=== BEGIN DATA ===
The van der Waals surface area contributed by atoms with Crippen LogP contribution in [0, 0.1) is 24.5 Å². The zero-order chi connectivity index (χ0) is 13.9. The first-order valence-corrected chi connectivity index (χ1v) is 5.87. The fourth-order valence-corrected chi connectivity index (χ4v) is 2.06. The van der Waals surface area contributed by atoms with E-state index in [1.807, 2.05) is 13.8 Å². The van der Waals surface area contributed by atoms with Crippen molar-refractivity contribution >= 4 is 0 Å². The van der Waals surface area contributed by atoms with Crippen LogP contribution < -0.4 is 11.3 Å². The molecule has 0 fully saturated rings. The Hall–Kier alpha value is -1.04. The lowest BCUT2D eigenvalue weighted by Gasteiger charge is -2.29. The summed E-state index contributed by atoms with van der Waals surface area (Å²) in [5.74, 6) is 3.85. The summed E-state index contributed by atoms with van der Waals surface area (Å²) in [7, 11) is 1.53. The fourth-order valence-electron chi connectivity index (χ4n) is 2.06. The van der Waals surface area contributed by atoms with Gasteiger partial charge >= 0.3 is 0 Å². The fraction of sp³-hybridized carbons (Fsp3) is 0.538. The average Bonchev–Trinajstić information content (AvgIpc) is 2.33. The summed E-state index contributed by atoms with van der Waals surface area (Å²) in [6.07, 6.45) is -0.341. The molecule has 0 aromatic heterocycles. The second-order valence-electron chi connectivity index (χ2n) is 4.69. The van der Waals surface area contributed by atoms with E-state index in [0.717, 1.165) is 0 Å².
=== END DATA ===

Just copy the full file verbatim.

The van der Waals surface area contributed by atoms with Crippen LogP contribution in [0, 0.1) is 24.5 Å². The zero-order chi connectivity index (χ0) is 13.9. The first-order valence-corrected chi connectivity index (χ1v) is 5.87. The fourth-order valence-corrected chi connectivity index (χ4v) is 2.06. The van der Waals surface area contributed by atoms with E-state index in [1.807, 2.05) is 13.8 Å². The van der Waals surface area contributed by atoms with Crippen molar-refractivity contribution >= 4 is 0 Å². The van der Waals surface area contributed by atoms with Crippen LogP contribution < -0.4 is 11.3 Å². The molecule has 0 fully saturated rings. The Hall–Kier alpha value is -1.04. The lowest BCUT2D eigenvalue weighted by Gasteiger charge is -2.29. The summed E-state index contributed by atoms with van der Waals surface area (Å²) in [5.74, 6) is 3.85. The summed E-state index contributed by atoms with van der Waals surface area (Å²) in [7, 11) is 1.53. The fourth-order valence-electron chi connectivity index (χ4n) is 2.06. The van der Waals surface area contributed by atoms with Gasteiger partial charge >= 0.3 is 0 Å². The fraction of sp³-hybridized carbons (Fsp3) is 0.538. The average Bonchev–Trinajstić information content (AvgIpc) is 2.33. The summed E-state index contributed by atoms with van der Waals surface area (Å²) in [6.07, 6.45) is -0.341. The molecule has 0 aromatic heterocycles. The second-order valence-electron chi connectivity index (χ2n) is 4.69. The van der Waals surface area contributed by atoms with E-state index in [0.717, 1.165) is 0 Å².